Bluetooth Devices: A History

By Seth Bracken
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The name is essentially synonymous with hands-free headsets for cell phones. But this fascinating technology does so much more than just cell phones. There are Bluetooth mouse devices, keyboards and so much more. The Personal Area Network (PAN) transmits using the same radio wave frequency, 2.4 GHz, as wireless networks. However, Bluetooth transmits and receives on more than one radio frequency. Bluetooth devices take advantage of a technique known as frequency hopping where the devices switch among 79 different frequencies more than 1,600 times a second. This technique helps the different devices avoid interference with other devices, such as microwaves and other Wi-Fi transmissions.

The concept of using a PAN for personal devices such as cell phones began to emerge in the early 1990s. Two employees of a Swedish technology company called Ericsson rolled out Bluetooth technology in 1994. Jaap Haartsen and Sven Mattisson were the first to really capitalize on the frequency-hopping technology.

It took some time to work the bugs out of the system. When Bluetooth was first released, there were connection issues that needed to be resolved. Modifications were made and there were new versions of the technology issued. In 2009, Bluetooth Version 3.0 debuted with the backing of more than 7,000 different companies. There is even a Bluetooth Special Interest Group located in Washington. The group helps foster the growth of the Bluetooth technology.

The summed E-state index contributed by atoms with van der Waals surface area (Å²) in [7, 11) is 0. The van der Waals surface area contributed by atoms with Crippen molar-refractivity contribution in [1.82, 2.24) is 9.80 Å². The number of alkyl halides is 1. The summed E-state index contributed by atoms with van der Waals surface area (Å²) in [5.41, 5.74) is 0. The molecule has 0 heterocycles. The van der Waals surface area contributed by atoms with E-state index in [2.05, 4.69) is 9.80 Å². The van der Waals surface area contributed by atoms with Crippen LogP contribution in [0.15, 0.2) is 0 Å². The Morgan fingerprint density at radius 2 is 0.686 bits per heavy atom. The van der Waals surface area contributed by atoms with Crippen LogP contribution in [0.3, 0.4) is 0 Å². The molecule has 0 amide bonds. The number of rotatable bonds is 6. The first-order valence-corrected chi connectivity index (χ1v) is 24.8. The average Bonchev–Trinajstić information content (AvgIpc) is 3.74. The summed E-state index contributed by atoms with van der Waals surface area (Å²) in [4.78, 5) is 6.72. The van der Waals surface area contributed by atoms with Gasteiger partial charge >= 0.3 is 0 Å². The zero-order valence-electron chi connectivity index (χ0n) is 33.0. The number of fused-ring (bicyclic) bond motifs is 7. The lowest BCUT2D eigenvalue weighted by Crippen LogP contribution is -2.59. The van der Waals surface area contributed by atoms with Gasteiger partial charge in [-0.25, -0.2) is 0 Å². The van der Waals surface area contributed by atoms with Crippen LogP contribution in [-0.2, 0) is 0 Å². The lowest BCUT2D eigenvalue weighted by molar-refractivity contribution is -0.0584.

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Why is it Called "Bluetooth"?

Bluetooth was the code name for the technology when Ericsson was first developing the technology. The name stuck and is now used to describe the technology.

Harold Blatand – or Harold Bluetooth – was a Danish king in the 10th Century. His father, Gorm the Old, began uniting the Danish kingdom. When Harold Blatand took over the thrown, he finished the conquest and also united Norway for a brief time under his rule. It was because of this unification that the technology was called Bluetooth. This technology is designed to unite different devices, like King Bluetooth united the Danish empire.

Uses for Bluetooth Technology

When Bluetooth was first introduced, the intent was to make dispense of wires for devices such as phones and keyboards. However, as the technology matures, the uses are nearly endless. There is now a large variety of different industries attempting to make the most of Bluetooth devices.

Here is just a small sample of some of the lesser-known ways to use Bluetooth products.

  • Link a cell phone directly to a car stereo
  • Print directly from a phone
  • Link all your home-entertainment systems together
  • Connect gaming devices
  • Home medical devices, such as a blood pressure monitor

An extremely handy device that most people could use on a daily basis is a Bluetooth mouse. This device helps eliminate wires and makes transporting your mouse especially easy. We reviewed a selection of Bluetooth mouse devices and found that two of the best are the Apple Magic Mouse and the Microsoft Bluetooth Notebook Mouse.

When Bluetooth technology first premiered, many thought every digital device would soon be using it. It's more than a decade later and many of our favorite devices are still tied down by wires. But it’s getting better. The technology is progressing and more devices are becoming Bluetooth enabled.

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